It’s not clear to me how trial courts and litigants will deal with this issue going forward. On the one hand, the majority in Nova v Dow held that a proportion of fixed costs are always deductible, but on the other hand this holding is based a rejection of “but for” causation in the context of an accounting and is therefore, in my view, inconsistent with the SCC authority in Schmeiser 2004 SCC 34. Now, in many cases, deduction of a portion of fixed costs is permitted by Schmeiser, so it may be some time before a case arises in which the two approaches diverge. When such a case does arise, I would guess that the FC judge will do the calculation both ways, pick one, and then let the FCA sort it out on appeal. Perhaps that day will come sooner rather than later, as the uncertainty created by Nova v Dow will make it more likely that an accounting of profits dispute will go to trial rather than settling.

Monday, October 19, 2020

Non-Infringing Baseline as an Alternative to “But For” Causation

Nova Chemicals Corporation v Dow Chemicals Company 2020 FCA 141 Stratas JA: Near JA / Woods JJA dissenting, aff’g 2017 FC 350, 2017 FC 637 Fothergill J

            2,160,705 / film-grade polymers / ELITE SURPASS

In an accounting of profits the infringer is required to disgorge its profits caused by the infringement. In the standard approach causation is determined using the “but for” test, in which the amount the infringer actually earned by using the infringing technology is compared with what the infringer would have earned in the hypothetical “but for” world in which it used the best non-infringing option: Schmeiser 2004 SCC 34 [102]. As explained in last week’s post, Stratas JA’s decision for the majority in Nova v Dow rejected “but for” causation in the context of an accounting of profits. He proposed instead to assess the profit to be disgorged by comparing the infringer’s actual profit against a non-infringing “baseline,” which, in his view, better reveals the value added by the invention itself [62], which is to say the value associated with the “inventive quality” of the patented technology [78]:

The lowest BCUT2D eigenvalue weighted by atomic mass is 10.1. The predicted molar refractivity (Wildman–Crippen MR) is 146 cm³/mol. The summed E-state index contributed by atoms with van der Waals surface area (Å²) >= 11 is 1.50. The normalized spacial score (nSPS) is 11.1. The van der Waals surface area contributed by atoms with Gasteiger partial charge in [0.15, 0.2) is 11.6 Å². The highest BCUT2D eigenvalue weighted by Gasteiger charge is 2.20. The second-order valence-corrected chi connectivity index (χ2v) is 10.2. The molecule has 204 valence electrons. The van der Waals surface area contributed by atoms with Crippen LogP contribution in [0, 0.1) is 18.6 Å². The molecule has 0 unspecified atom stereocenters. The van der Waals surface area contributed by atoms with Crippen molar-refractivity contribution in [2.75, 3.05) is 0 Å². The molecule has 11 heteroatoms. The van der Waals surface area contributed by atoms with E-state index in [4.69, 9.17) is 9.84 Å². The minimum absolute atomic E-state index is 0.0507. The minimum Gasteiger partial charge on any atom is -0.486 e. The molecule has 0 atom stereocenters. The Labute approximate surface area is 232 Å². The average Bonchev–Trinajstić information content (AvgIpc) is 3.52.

[73] Non-infringing alternatives are used not to determine what the infringer could have done instead of infringing (i.e., “but for” reasoning), but instead to establish a non-infringing baseline to isolate the value of the patent.

Stratas JA did not provide an explicit definition of the non-infringing baseline, but rather illustrated its nature with one or two examples. While I appreciate the intuition underlying Stratas JA’s examples, the rule under established law is that the infringer must disgorge the profits caused by the infringement, not the profits associated with the inventive quality of the patented technology. The established “but for” test isolates the profits caused by the infringement and in my view this is sound as a matter of policy.

Stratas JA emphasized the need for a causal nexus throughout his decision, but he made the point in a couple of subtly different ways. In many places he emphasized the need for “a causal connection between the profits to be disgorged and the patent infringement” [46]; and see similarly [27], [32]. In other places he stated that the disgorgement of profit “must focus on the value added by the invention itself” [62]; and see similarly [61] (“causally attributable to the value of the patent”), [78] (quoted below). I’ll argue that there is a difference between these two ways of framing the causation requirement, and that the first is correct while the second is not.

First we need to understand what Statas JA meant by the “value added by the invention itself.” He gave a couple of examples to illustrate what he meant:

[64] What is the value of a patented pain reliever that provides eight hours and one minute of pain relief when there is a non-infringing alternative that provides eight hours of relief? The patentee did not invent pain relievers; the patentee only invented a drug that added an extra minute of relief.

In this example, the pain reliever that provides eight hours of relief is the “baseline” against which the value of the patented pain reliever is to be assessed. To the extent that the eight hour pain reliever is readily available on the market, “but for” causation and the non-infringing baseline give the same result. But for the infringement, the infringer would have used the eight hour pain reliever, and the benefit from the patent is the extra one minute of pain relief, which is also identified by Stratas JA as the value of the patent. Stratas JA’s suggestion at [73] that non-infringing alternatives have really been used to establish a non-infringing baseline seems to be saying that in many cases, such as the pain-reliever example, “but for” reasoning does end up with the correct “baseline” comparator.

Tuesday, October 13, 2020

Constructing the “But For” World Is Not a Purely Subjective Inquiry

Nova Chemicals Corporation v Dow Chemicals Company 2020 FCA 141 Stratas JA: Near JA / Woods JJA dissenting, aff’g 2017 FC 350, 2017 FC 637 Fothergill J

            2,160,705 / film-grade polymers / ELITE SURPASS